Un9ted Devotional: Humility by Becca

This is the cover of our devotional. I haven't ever read through the whole thing, but I think it's pretty good

In my senior year, one of our English projects was to write a sermonette. These sermons, about 2-3 pages, were spoken in class then collected into a devotional book. As getting ideas for blogging constantly is difficult, I decided to go through this devotional and write a post about some of the ideas that come up in each of them, with some of my input added.

The first one in the book is on humility and is written by Becca. Humility is “one of the most misinterpreted Christian virtues. We often see it as abjection of self-contempt, and instill in ourselves a false modesty that in fact deters us from reaching our highest potential for the glory of God.” Humility is not about hating oneself. Yes, we are to think poorly and hate our sinful nature, but we must not think poorly of the regenerated state that is from and is powered by the Spirit. It isn’t a self loathing, but an understanding of the proper order of things. Becca adds that if we hate ourselves we limit our ability to use our gifts for God (different from false modesty). We are to understand that we are subject to God, and so follow his commands and love our neighbors. So what does humility look like? Truly we must look at Philippians 2:8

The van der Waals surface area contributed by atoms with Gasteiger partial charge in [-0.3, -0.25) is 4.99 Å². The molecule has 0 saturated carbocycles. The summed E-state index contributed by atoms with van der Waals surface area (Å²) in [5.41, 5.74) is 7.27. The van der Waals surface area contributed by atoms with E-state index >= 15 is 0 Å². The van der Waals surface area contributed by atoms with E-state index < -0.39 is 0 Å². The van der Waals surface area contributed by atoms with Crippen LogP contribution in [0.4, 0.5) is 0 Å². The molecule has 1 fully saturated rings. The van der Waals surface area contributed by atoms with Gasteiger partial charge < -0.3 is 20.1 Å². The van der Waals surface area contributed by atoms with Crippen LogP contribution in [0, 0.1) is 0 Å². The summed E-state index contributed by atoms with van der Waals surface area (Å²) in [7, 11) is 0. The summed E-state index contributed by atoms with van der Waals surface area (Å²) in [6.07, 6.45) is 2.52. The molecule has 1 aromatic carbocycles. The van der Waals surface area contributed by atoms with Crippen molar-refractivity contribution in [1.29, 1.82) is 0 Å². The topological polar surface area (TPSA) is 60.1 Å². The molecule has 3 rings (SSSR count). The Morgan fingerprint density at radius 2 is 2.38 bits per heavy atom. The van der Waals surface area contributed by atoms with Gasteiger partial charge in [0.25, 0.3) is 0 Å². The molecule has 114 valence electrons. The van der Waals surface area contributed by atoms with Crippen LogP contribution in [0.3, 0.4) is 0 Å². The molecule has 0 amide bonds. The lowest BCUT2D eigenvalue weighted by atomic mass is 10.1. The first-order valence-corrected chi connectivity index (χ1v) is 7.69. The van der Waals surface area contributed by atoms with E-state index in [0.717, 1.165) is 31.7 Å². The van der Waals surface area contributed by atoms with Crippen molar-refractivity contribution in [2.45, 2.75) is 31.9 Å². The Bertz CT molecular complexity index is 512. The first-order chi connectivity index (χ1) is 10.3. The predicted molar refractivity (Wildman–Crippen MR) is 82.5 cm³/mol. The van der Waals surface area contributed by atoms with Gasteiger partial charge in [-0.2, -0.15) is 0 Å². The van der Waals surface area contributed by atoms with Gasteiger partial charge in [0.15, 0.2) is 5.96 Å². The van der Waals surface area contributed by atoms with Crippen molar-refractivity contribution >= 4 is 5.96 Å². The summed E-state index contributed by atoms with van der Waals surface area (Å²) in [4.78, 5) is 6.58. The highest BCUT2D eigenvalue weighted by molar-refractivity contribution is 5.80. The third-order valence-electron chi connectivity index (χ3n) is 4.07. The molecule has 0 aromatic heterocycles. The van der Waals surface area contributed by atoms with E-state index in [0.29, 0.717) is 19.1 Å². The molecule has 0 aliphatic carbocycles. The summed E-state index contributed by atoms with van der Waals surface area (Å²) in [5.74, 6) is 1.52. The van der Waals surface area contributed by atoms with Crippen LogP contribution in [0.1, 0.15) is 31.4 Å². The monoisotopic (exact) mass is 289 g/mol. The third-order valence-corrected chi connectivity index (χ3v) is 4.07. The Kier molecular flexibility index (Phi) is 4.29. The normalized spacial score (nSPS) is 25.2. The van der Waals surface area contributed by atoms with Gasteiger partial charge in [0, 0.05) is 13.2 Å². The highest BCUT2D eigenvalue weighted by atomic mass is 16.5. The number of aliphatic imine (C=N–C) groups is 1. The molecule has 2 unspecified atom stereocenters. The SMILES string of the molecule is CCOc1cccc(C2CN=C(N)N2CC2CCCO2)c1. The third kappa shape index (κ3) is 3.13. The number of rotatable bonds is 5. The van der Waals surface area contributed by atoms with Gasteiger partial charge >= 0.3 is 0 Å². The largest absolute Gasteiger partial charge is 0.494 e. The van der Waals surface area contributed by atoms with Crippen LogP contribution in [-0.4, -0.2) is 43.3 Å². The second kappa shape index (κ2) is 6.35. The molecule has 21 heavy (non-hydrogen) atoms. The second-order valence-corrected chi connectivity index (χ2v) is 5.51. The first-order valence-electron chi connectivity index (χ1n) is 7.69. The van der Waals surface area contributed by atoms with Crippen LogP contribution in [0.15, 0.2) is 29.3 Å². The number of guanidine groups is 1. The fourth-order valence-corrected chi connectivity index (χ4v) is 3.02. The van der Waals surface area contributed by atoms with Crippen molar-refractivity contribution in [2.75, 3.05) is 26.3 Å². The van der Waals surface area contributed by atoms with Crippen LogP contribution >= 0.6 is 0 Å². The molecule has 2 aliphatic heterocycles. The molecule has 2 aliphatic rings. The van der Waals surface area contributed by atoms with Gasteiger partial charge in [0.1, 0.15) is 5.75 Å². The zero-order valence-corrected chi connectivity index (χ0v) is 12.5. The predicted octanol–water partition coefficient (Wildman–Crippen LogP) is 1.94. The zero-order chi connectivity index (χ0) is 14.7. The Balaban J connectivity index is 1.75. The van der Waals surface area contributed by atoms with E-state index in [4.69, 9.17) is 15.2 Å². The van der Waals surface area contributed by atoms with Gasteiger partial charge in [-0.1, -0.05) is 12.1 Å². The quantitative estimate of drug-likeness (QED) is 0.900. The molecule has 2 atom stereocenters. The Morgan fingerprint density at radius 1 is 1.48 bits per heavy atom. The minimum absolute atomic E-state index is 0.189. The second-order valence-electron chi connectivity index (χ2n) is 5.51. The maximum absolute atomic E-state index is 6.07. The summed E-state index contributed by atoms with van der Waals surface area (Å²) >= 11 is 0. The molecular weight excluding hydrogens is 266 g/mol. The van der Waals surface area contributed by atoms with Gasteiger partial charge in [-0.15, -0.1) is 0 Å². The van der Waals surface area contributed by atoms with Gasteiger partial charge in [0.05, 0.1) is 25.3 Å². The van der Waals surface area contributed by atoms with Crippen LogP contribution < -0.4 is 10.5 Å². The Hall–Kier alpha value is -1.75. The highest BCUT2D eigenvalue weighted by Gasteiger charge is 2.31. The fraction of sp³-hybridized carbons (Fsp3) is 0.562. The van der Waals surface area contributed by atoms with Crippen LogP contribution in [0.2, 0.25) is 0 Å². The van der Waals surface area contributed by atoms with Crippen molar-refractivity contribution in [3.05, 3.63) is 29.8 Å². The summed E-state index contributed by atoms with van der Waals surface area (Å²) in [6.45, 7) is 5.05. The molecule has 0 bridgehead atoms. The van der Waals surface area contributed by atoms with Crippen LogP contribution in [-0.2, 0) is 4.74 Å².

8 And being found in appearance as a man,
he humbled himself
by becoming obedient to death—
even death on a cross!”

Christ was humble and we must imitate his humility and partake in it (by it do I mean humility or Christ’s humility? Is his humility imparted onto us?).

Becca goes on to talk about how humility is the most fleeting virtue and quotes C.S. Lewis, “almost immediately pride — pride at his own humility — will appear.” Pride in humility. How defeating. Is pride stronger than humility?

It is interesting that humility is referred to as a Christian virtue. Going through Torrey I have read Aquinas, Plato, Aristotle, Augustine, Dante, and other Church fathers. The three theological virtues are faith, hope, and love while the four cardinal virtues are temperance, fortitude, prudence, and justice. Whenever I hear the term virtue my ears perk up. No, the seven virtues are not the only virtues (Aristotle goes into many) but it is interesting to think of a set of earthly virtues and a set of Christian virtues. I wonder what the whole scheme of them is?

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